Again, the governor’s full response:
But there’s also parents who have adverse reactions, their kids have had severe reverse reactions to the mask. So, you have to balance both of that. Again, that’s why you — it’s the law. We’ll start there. Parents will — parents understand and know the health of their children. They’ll know what they need to do. They’re the best person and individual [sic] to decide that course of action for their children. And that applies on both, in both cases.
So if you’re a parent where potentially that mask adversely affects your child or their capability to be able to learn, there’s data on both sides that support masks and the effects — the negative effects of masks. And so they’re going to have to take that information, just like vaccines, and make an informed decision as to what is best for their child.
A reporter then asked Garcia, “Would you recommend students go to school with masks on?”
Before Garcia could answer, the governor said, “It doesn’t really matter because it’s a law at this point. It is a law.”
The reporter began to reply, “The mandate is a law, but a recommendation–” before Reynolds cut him off.
“It is a law that elected officials, that are elected by Iowans and constituents across this state, listened to the people that they represent, passed a bill, sent it to my desk and was signed into law,” she said.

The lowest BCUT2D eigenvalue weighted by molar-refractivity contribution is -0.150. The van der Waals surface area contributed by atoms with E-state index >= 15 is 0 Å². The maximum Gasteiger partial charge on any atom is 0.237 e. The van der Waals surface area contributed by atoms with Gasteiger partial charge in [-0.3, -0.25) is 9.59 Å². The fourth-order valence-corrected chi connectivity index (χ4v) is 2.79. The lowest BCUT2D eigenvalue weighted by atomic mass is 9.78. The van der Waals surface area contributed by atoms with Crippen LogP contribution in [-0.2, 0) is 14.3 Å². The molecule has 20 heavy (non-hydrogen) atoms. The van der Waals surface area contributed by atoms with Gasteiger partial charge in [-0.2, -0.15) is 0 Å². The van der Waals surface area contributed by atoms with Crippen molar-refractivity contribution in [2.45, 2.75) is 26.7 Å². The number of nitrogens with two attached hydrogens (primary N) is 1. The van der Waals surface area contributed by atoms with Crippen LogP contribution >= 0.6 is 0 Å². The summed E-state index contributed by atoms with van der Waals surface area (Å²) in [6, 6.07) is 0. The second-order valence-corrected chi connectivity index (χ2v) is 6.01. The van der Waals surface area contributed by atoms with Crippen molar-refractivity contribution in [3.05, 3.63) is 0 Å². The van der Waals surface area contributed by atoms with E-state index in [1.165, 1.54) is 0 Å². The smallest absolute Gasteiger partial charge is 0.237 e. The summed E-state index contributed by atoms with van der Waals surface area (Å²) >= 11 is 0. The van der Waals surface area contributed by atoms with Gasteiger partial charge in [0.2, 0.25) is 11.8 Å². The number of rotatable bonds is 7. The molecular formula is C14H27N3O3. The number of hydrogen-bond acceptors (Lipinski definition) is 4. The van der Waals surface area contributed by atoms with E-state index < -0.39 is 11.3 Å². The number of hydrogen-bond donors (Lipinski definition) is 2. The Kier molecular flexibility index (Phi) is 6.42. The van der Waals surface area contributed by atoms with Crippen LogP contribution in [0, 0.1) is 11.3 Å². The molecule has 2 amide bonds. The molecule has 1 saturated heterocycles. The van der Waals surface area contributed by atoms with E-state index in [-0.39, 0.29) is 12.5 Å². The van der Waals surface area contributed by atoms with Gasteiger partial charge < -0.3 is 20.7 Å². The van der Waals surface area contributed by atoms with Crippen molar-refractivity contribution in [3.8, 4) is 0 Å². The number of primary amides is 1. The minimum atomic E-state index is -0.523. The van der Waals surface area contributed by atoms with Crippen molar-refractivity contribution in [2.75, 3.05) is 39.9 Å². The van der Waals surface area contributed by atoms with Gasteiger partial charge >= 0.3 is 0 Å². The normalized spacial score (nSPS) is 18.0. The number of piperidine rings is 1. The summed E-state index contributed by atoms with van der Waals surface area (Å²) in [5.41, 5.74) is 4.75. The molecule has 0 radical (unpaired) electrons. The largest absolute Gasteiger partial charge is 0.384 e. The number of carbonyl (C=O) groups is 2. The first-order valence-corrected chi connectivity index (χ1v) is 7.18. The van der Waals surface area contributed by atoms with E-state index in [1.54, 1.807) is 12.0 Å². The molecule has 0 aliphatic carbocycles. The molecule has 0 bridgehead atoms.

After saying that, the governor immediately ended the news conference and exited the room.
After the news conference, Garcia did speak to reporters, but did not say if she would follow CDC guidance and recommend the use of masks in schools.
“As the governor answered, there is a law on the books in Iowa, but that doesn’t mean a parent can’t make their own decision,” Garcia told reporters. “As a parent, I send my children to school in masks every day and I’ve had that conversation with our healthcare provider and our teachers.”
“I don’t want my kids to be sick and I can’t afford for them to bring that home with a breakthrough.”
Garcia, who is the director of Iowa Department of Human Services, has served as interim director of IDPH for over a year. Despite the ongoing pandemic, IDPH has not had a full-time director since July 2020.